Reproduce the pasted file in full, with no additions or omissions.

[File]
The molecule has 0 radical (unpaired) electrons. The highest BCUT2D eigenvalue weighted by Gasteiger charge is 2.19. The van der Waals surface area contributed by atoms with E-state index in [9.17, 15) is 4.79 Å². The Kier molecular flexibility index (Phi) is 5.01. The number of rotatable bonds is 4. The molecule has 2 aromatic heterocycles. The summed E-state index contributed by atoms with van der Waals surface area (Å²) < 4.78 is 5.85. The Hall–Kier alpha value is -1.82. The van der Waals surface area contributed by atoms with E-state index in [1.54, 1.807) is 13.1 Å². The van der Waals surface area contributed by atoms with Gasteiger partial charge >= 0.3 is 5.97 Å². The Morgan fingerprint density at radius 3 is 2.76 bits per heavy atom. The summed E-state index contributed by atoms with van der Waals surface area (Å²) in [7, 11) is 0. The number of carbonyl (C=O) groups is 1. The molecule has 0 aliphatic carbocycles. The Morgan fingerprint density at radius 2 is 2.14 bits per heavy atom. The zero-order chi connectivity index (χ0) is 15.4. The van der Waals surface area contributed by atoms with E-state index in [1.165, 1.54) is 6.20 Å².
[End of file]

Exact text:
The molecule has 0 radical (unpaired) electrons. The highest BCUT2D eigenvalue weighted by Gasteiger charge is 2.19. The van der Waals surface area contributed by atoms with E-state index in [9.17, 15) is 4.79 Å². The Kier molecular flexibility index (Phi) is 5.01. The number of rotatable bonds is 4. The molecule has 2 aromatic heterocycles. The summed E-state index contributed by atoms with van der Waals surface area (Å²) < 4.78 is 5.85. The Hall–Kier alpha value is -1.82. The van der Waals surface area contributed by atoms with E-state index in [1.54, 1.807) is 13.1 Å². The van der Waals surface area contributed by atoms with Gasteiger partial charge >= 0.3 is 5.97 Å². The Morgan fingerprint density at radius 3 is 2.76 bits per heavy atom. The summed E-state index contributed by atoms with van der Waals surface area (Å²) in [7, 11) is 0. The number of carbonyl (C=O) groups is 1. The molecule has 0 aliphatic carbocycles. The Morgan fingerprint density at radius 2 is 2.14 bits per heavy atom. The zero-order chi connectivity index (χ0) is 15.4. The van der Waals surface area contributed by atoms with E-state index in [1.165, 1.54) is 6.20 Å².